Moody College eases foreign language burden on next year’s freshman

Sol Chase

Foreign language requirements at UT are unpopular among some students, so the Moody College of Communication is modifying its requirements to address these concerns.

According to Kathleen Mabley, the director of marketing and communication for the Moody College, the 2018–2020 catalog will allow students to take a combination of foreign language and culture classes. The new catalog will affect new students coming to UT next fall.

“A student should have new and different perspectives,” Mabley said. “It is a very important part of being an excellent 21st century citizen.”

Students studying communication or liberal arts are required to prove intermediate proficiency in a foreign language, and most other colleges require at least two semesters of language. Some students said they are averse to the language curriculum, citing intense difficulty of the courses and sheer amount of time required to complete assignments and homework.

“It definitely brought down my GPA,” Amanda Booth, a 2017 graduate of the Moody College of Communication, said.

Booth said the language skills she learned have little bearing on her life after college.

“Of course I’m not using Danish in my personal or professional life,” Booth said. “I think the honest truth is that proficiency isn’t really marketable enough to sell.”

The difficulty and time intensity of language classes often push students to look for alternatives.

According to Mabley, 47 percent of graduates from 2013 to 2017 fulfilled their requirement by transferring credit from other institutions, primarily community colleges.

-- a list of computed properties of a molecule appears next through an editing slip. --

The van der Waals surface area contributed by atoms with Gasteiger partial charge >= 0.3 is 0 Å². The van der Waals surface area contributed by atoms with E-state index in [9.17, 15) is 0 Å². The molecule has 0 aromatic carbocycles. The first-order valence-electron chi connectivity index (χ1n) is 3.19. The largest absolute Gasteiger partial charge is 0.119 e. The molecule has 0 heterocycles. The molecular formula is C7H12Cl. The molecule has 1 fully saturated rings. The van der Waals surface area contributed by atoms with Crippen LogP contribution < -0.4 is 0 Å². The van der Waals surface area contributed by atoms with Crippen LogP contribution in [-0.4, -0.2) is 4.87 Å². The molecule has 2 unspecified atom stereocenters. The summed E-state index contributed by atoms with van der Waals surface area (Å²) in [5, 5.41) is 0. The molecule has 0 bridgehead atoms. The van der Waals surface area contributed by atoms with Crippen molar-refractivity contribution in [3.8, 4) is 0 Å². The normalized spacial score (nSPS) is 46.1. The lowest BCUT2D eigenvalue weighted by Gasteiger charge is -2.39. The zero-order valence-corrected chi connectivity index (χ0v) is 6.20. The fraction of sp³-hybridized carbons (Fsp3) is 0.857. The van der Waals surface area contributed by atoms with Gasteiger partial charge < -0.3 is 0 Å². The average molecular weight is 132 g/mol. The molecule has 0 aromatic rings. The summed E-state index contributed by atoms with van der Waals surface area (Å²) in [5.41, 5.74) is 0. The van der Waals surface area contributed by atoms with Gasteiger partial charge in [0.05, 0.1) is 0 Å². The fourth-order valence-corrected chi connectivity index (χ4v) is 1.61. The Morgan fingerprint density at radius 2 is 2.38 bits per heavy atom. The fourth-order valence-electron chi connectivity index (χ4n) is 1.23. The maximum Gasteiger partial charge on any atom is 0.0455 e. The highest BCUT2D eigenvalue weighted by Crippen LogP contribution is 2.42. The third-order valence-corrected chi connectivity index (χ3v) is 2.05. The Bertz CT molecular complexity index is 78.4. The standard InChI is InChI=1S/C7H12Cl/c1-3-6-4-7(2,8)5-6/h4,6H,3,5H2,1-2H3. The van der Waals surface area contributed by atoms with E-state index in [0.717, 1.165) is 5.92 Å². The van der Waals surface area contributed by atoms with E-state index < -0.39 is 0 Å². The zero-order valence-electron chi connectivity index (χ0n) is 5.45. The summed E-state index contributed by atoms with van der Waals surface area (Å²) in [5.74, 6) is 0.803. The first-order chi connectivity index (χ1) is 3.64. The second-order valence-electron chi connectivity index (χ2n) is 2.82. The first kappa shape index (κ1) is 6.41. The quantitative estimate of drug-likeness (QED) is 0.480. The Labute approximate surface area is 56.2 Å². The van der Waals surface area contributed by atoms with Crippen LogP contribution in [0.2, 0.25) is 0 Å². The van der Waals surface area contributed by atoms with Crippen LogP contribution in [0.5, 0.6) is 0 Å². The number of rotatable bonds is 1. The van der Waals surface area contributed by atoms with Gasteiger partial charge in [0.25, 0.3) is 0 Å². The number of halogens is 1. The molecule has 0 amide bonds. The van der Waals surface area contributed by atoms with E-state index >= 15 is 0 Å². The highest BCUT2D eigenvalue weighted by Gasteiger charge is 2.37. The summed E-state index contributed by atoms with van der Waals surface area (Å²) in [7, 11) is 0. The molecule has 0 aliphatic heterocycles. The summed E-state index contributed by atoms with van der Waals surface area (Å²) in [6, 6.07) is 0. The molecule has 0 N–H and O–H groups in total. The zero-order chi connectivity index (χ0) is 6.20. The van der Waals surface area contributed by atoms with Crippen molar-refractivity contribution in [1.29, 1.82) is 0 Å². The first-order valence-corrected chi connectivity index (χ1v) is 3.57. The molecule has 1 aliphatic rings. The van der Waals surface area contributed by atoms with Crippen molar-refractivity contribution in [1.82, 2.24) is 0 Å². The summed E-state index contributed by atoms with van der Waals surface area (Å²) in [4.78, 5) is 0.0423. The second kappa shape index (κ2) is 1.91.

Sociology senior Lisa Sanders said the University should consider waiving the requirement in some cases, particularly for students returning to college after years away.

“The time you have to put into learning a language is more than most non-traditional students have,” Sanders said. “They expect us to finish in two years. That’s not really plausible.”

Research suggests difficulty learning foreign languages may stem from the way it is taught in American schools. According to a 2015 study by Pew Research Center, only 7 percent of bilingual Americans learned their second language in a classroom.

Katharine Nielson is the chief education officer at Voxy, a language-learning company based in New York City. In a 2014 Forbes article, she wrote educators spend too much time on grammar when they should encourage conversations.

“What (students) need instead is the chance to use language the way it was intended, as a tool for communication,” Nielson wrote.